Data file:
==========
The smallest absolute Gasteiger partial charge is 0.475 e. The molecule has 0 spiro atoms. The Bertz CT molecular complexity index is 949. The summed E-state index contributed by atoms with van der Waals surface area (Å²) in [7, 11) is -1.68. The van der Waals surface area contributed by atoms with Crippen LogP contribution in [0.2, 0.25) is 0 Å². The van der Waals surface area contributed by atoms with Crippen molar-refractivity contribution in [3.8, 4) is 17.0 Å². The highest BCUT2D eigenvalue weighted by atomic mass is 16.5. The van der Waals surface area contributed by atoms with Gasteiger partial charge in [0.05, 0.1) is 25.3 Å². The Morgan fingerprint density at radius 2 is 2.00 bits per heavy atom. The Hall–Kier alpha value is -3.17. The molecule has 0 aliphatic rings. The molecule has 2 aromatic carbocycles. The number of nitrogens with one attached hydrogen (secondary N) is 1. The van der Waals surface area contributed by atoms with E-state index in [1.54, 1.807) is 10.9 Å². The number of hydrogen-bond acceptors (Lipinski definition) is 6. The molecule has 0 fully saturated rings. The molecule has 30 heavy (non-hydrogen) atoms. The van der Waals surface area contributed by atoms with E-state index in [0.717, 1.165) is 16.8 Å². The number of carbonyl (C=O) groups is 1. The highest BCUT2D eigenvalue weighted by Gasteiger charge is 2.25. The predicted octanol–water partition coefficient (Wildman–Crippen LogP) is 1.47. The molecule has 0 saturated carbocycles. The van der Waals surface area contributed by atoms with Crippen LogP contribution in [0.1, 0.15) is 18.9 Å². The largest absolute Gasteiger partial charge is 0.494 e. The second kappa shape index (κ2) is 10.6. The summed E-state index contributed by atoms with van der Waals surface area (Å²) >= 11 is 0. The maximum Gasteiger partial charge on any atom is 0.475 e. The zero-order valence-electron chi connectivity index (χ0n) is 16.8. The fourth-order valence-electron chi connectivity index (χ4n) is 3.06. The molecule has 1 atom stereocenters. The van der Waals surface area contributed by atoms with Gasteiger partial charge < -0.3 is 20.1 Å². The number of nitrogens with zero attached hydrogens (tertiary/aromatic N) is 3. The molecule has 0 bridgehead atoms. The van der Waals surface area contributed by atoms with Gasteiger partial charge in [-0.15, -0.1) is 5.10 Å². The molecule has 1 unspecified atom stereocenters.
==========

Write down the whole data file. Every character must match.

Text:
The smallest absolute Gasteiger partial charge is 0.475 e. The molecule has 0 spiro atoms. The Bertz CT molecular complexity index is 949. The summed E-state index contributed by atoms with van der Waals surface area (Å²) in [7, 11) is -1.68. The van der Waals surface area contributed by atoms with Crippen LogP contribution in [0.2, 0.25) is 0 Å². The van der Waals surface area contributed by atoms with Crippen molar-refractivity contribution in [3.8, 4) is 17.0 Å². The highest BCUT2D eigenvalue weighted by atomic mass is 16.5. The van der Waals surface area contributed by atoms with Gasteiger partial charge in [0.05, 0.1) is 25.3 Å². The Morgan fingerprint density at radius 2 is 2.00 bits per heavy atom. The Hall–Kier alpha value is -3.17. The molecule has 0 aliphatic rings. The molecule has 2 aromatic carbocycles. The number of nitrogens with one attached hydrogen (secondary N) is 1. The van der Waals surface area contributed by atoms with E-state index in [1.54, 1.807) is 10.9 Å². The number of hydrogen-bond acceptors (Lipinski definition) is 6. The molecule has 0 fully saturated rings. The molecule has 30 heavy (non-hydrogen) atoms. The van der Waals surface area contributed by atoms with E-state index in [0.717, 1.165) is 16.8 Å². The number of carbonyl (C=O) groups is 1. The highest BCUT2D eigenvalue weighted by Gasteiger charge is 2.25. The predicted octanol–water partition coefficient (Wildman–Crippen LogP) is 1.47. The molecule has 0 saturated carbocycles. The van der Waals surface area contributed by atoms with Crippen LogP contribution in [0.1, 0.15) is 18.9 Å². The largest absolute Gasteiger partial charge is 0.494 e. The second kappa shape index (κ2) is 10.6. The summed E-state index contributed by atoms with van der Waals surface area (Å²) >= 11 is 0. The maximum Gasteiger partial charge on any atom is 0.475 e. The zero-order valence-electron chi connectivity index (χ0n) is 16.8. The fourth-order valence-electron chi connectivity index (χ4n) is 3.06. The molecule has 1 atom stereocenters. The van der Waals surface area contributed by atoms with Gasteiger partial charge < -0.3 is 20.1 Å². The number of nitrogens with zero attached hydrogens (tertiary/aromatic N) is 3. The molecule has 0 bridgehead atoms. The van der Waals surface area contributed by atoms with Gasteiger partial charge in [-0.15, -0.1) is 5.10 Å². The molecule has 1 unspecified atom stereocenters.